But Serena IS starting to roll, isn't she? Wins over Jankovic and Nadia Petrova are only building HER confidence, and the confidence everyone else has IN her, too. Williams slipping into the SF could be akin to letting a lion loose in an animal park. YOU try talking some sense into, if you dare.

But she has to get there first... and rather than a "Soul Survivor" sequel, don't be surprised if we get the first chapter of an entirely different story altogether.

not only did Amelie Mauresmo's defense of her '06 Oz title expire with a whimper against Lucie Safarova, she and Severine Bremond also lost in straight sets to Dinara Safina and Katarina Srebotnik in the Doubles 2nd Round. Ah, it feels like 2005 again. And 2004. And 2003...

ugh, how'd you like to be Ashley Harkleroad today? Hopefully, someone removed all the Vegemite from her room so she won't feel the urge to gag herself to death with a bite of that horrific stuff after blowing a 7-6/4-0 lead against Daniela Hantuchova. She was broken while serving at 5-3 in the 2nd, then blew another 3-1 lead in the 3rd, too. Wonder Girl survives, and congratulations to her on that (it's not the first time that she's flashed the spirit in a slam that made her the talk of the tour a few seasons ago), but one hopes that Harkleroad (herself the talk of the tour for a nanosecond a while back) doesn't let her successful comeback go off the tracks because of this one match.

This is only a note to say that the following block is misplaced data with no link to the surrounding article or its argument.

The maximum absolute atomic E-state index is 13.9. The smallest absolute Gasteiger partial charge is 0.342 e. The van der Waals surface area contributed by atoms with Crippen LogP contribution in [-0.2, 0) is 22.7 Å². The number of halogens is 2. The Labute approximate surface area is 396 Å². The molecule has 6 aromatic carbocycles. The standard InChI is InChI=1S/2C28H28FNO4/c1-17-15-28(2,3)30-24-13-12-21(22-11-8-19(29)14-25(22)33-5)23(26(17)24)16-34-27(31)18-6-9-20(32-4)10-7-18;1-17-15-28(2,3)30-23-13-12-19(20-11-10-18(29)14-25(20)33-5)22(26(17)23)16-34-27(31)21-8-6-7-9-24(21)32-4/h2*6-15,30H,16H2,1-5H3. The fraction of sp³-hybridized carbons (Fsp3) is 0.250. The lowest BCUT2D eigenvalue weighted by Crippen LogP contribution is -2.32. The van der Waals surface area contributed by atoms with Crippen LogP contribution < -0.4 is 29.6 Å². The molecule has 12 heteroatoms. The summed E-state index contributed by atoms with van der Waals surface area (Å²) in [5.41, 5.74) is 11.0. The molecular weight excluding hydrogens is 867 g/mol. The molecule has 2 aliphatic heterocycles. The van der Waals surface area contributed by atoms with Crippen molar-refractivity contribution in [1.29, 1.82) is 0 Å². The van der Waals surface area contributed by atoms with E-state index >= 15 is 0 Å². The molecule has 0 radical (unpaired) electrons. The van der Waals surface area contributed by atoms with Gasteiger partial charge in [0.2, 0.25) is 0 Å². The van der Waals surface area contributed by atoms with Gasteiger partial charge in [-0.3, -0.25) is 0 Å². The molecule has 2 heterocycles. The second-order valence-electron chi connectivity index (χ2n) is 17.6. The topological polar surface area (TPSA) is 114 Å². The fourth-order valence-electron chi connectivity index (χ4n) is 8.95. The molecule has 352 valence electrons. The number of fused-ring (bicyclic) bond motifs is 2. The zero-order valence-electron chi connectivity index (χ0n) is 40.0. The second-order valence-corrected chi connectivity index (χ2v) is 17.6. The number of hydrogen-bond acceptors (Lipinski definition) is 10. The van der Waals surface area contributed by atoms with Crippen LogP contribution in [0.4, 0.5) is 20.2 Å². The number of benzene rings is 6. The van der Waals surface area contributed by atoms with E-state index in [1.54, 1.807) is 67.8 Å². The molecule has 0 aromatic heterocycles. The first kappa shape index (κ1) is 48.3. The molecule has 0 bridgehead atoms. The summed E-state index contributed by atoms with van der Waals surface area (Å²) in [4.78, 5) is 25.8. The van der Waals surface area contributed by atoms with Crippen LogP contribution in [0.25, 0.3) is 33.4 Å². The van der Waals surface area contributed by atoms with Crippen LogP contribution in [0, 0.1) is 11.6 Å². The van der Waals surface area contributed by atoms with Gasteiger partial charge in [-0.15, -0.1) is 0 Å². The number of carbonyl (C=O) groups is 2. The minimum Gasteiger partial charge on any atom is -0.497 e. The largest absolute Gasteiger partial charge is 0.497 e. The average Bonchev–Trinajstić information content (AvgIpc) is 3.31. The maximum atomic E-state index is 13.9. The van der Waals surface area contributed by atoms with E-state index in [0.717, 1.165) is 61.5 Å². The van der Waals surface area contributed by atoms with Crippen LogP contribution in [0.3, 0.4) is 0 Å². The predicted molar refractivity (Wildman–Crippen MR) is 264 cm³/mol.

Love-30... well, at least Novak Djokovic pushed Roger Federer in one of the sets in the Irreproachable One's 6-2/7-5/6-3 win. Obviously, Federer had his eye on him all along, relishing the opportunity to put him in his place. And when Federer feels he has something to prove against you... well, maybe it'd just be better to forget to set the alarm clock in the morning.
Love-40... in the matches on Day 7, my picks went 3-1 on the women's side, and 4-0 on the men's. So I'll give it a go again with Day 8's match-ups:

#12 Haas def. #8 Nalbandian
#3 Davydenko def. #13 Berdych
#5 Blake def. #10 Gonzalez
#2 Nadal def. #15 Murray

#1 Sharapova def. #22 Zvonareva
#12 Chakvetadze def. #8 Schnyder
#4 Clijsters def. #15 Hantuchova
#5 Hingis def. #19 Li

MATCH, "Good, Pierre. But no cigar"

in the first stage of the Oz Open version of the Royale, Tennisrulz Head Honcho Pierre Cantin corrected placed 13 of the final 16 women in the Round of 16. Unfortunately for Pierre, your friendly neighborhood Backspinner actually picked 15 of 16. Ironically, the only Sweet 16er I missed on was Nadia Petrova (but Pierre had her there, too... and you can't fret over the force that is Serena, right?), but the 15 correct is the best I've EVER done at a slam, men or women, going back to 1990. Not bad, if I do say so myself.

Of course, Mauresmo's loss means I've lost a finalist, while Pierre still has Vaidisova alive (we both picked Sharapova). So, you win some, you lose some. Right, Amelie?

All for Day 7.